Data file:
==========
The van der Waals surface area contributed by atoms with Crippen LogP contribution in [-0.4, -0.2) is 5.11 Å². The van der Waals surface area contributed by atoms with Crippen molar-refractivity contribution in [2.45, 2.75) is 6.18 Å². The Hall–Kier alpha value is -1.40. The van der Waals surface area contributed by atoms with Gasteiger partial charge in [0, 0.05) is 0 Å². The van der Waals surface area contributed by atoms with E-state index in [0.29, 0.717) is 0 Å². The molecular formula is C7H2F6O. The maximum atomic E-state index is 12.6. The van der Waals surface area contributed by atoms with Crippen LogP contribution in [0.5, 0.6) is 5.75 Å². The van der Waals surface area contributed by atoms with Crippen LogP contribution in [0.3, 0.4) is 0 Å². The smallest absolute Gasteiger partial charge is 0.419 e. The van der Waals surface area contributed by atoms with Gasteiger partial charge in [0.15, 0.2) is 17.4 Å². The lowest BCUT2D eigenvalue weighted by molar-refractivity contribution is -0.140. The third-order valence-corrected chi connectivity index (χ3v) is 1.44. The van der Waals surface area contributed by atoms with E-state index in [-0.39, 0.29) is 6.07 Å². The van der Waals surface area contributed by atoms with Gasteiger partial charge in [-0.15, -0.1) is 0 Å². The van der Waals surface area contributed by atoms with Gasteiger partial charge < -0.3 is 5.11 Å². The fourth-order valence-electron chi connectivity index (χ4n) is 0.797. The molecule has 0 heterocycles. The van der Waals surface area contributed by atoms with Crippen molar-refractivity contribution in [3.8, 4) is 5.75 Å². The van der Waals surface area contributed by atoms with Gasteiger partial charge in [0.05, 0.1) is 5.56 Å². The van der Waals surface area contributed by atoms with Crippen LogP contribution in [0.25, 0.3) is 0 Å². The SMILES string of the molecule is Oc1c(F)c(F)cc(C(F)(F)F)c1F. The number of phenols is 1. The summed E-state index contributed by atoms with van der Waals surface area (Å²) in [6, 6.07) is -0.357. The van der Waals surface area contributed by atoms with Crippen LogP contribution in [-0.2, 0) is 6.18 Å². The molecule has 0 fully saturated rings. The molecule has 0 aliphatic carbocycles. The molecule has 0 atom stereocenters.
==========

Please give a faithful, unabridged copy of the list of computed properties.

The van der Waals surface area contributed by atoms with Crippen LogP contribution in [-0.4, -0.2) is 5.11 Å². The van der Waals surface area contributed by atoms with Crippen molar-refractivity contribution in [2.45, 2.75) is 6.18 Å². The Hall–Kier alpha value is -1.40. The van der Waals surface area contributed by atoms with Gasteiger partial charge in [0, 0.05) is 0 Å². The van der Waals surface area contributed by atoms with E-state index in [0.29, 0.717) is 0 Å². The molecular formula is C7H2F6O. The maximum atomic E-state index is 12.6. The van der Waals surface area contributed by atoms with Crippen LogP contribution in [0.5, 0.6) is 5.75 Å². The van der Waals surface area contributed by atoms with Crippen LogP contribution in [0.3, 0.4) is 0 Å². The smallest absolute Gasteiger partial charge is 0.419 e. The van der Waals surface area contributed by atoms with Gasteiger partial charge in [0.15, 0.2) is 17.4 Å². The lowest BCUT2D eigenvalue weighted by molar-refractivity contribution is -0.140. The third-order valence-corrected chi connectivity index (χ3v) is 1.44. The van der Waals surface area contributed by atoms with E-state index in [-0.39, 0.29) is 6.07 Å². The van der Waals surface area contributed by atoms with Gasteiger partial charge in [-0.15, -0.1) is 0 Å². The van der Waals surface area contributed by atoms with Gasteiger partial charge < -0.3 is 5.11 Å². The fourth-order valence-electron chi connectivity index (χ4n) is 0.797. The molecule has 0 heterocycles. The van der Waals surface area contributed by atoms with Crippen molar-refractivity contribution in [3.8, 4) is 5.75 Å². The van der Waals surface area contributed by atoms with Gasteiger partial charge in [0.05, 0.1) is 5.56 Å². The van der Waals surface area contributed by atoms with Crippen LogP contribution in [0.25, 0.3) is 0 Å². The SMILES string of the molecule is Oc1c(F)c(F)cc(C(F)(F)F)c1F. The number of phenols is 1. The summed E-state index contributed by atoms with van der Waals surface area (Å²) in [6, 6.07) is -0.357. The van der Waals surface area contributed by atoms with Crippen LogP contribution in [-0.2, 0) is 6.18 Å². The molecule has 0 fully saturated rings. The molecule has 0 aliphatic carbocycles. The molecule has 0 atom stereocenters.